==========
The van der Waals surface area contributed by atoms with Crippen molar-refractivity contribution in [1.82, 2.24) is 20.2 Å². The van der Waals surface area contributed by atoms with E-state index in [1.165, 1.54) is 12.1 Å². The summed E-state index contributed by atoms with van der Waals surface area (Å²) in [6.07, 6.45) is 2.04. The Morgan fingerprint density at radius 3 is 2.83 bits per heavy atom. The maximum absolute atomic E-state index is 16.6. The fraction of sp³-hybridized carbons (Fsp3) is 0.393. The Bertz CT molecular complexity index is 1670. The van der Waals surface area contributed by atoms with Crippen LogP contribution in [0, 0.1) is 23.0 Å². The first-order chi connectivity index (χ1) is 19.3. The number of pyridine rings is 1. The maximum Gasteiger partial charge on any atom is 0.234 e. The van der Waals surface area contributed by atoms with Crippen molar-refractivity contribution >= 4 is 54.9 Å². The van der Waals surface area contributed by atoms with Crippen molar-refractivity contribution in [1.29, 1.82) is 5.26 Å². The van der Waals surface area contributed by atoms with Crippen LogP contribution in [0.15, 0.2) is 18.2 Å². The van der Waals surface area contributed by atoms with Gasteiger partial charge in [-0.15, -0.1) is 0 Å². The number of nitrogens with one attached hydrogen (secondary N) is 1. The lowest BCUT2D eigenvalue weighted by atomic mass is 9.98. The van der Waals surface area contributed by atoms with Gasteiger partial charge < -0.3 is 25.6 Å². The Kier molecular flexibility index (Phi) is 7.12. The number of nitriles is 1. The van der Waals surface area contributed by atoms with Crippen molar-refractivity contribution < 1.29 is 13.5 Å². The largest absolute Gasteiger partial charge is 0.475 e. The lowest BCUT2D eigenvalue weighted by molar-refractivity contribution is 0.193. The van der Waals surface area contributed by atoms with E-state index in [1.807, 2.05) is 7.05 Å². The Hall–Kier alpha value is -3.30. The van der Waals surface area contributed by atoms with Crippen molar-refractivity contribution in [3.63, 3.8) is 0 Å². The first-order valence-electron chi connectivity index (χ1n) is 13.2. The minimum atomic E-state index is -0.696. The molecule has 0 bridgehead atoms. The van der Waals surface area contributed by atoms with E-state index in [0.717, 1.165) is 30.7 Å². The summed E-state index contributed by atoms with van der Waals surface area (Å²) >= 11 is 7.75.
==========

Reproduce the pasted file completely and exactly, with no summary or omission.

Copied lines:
The van der Waals surface area contributed by atoms with Crippen molar-refractivity contribution in [1.82, 2.24) is 20.2 Å². The van der Waals surface area contributed by atoms with E-state index in [1.165, 1.54) is 12.1 Å². The summed E-state index contributed by atoms with van der Waals surface area (Å²) in [6.07, 6.45) is 2.04. The Morgan fingerprint density at radius 3 is 2.83 bits per heavy atom. The maximum absolute atomic E-state index is 16.6. The fraction of sp³-hybridized carbons (Fsp3) is 0.393. The Bertz CT molecular complexity index is 1670. The van der Waals surface area contributed by atoms with Crippen LogP contribution in [0, 0.1) is 23.0 Å². The first-order chi connectivity index (χ1) is 19.3. The number of pyridine rings is 1. The maximum Gasteiger partial charge on any atom is 0.234 e. The van der Waals surface area contributed by atoms with Crippen molar-refractivity contribution >= 4 is 54.9 Å². The van der Waals surface area contributed by atoms with Crippen molar-refractivity contribution in [1.29, 1.82) is 5.26 Å². The van der Waals surface area contributed by atoms with Crippen LogP contribution in [0.15, 0.2) is 18.2 Å². The van der Waals surface area contributed by atoms with Gasteiger partial charge in [-0.15, -0.1) is 0 Å². The number of nitrogens with one attached hydrogen (secondary N) is 1. The lowest BCUT2D eigenvalue weighted by atomic mass is 9.98. The van der Waals surface area contributed by atoms with Gasteiger partial charge < -0.3 is 25.6 Å². The Kier molecular flexibility index (Phi) is 7.12. The number of nitriles is 1. The van der Waals surface area contributed by atoms with Crippen molar-refractivity contribution < 1.29 is 13.5 Å². The largest absolute Gasteiger partial charge is 0.475 e. The lowest BCUT2D eigenvalue weighted by molar-refractivity contribution is 0.193. The van der Waals surface area contributed by atoms with E-state index in [1.807, 2.05) is 7.05 Å². The Hall–Kier alpha value is -3.30. The van der Waals surface area contributed by atoms with Crippen molar-refractivity contribution in [3.63, 3.8) is 0 Å². The first-order valence-electron chi connectivity index (χ1n) is 13.2. The minimum atomic E-state index is -0.696. The molecule has 0 bridgehead atoms. The van der Waals surface area contributed by atoms with E-state index in [0.717, 1.165) is 30.7 Å². The summed E-state index contributed by atoms with van der Waals surface area (Å²) >= 11 is 7.75.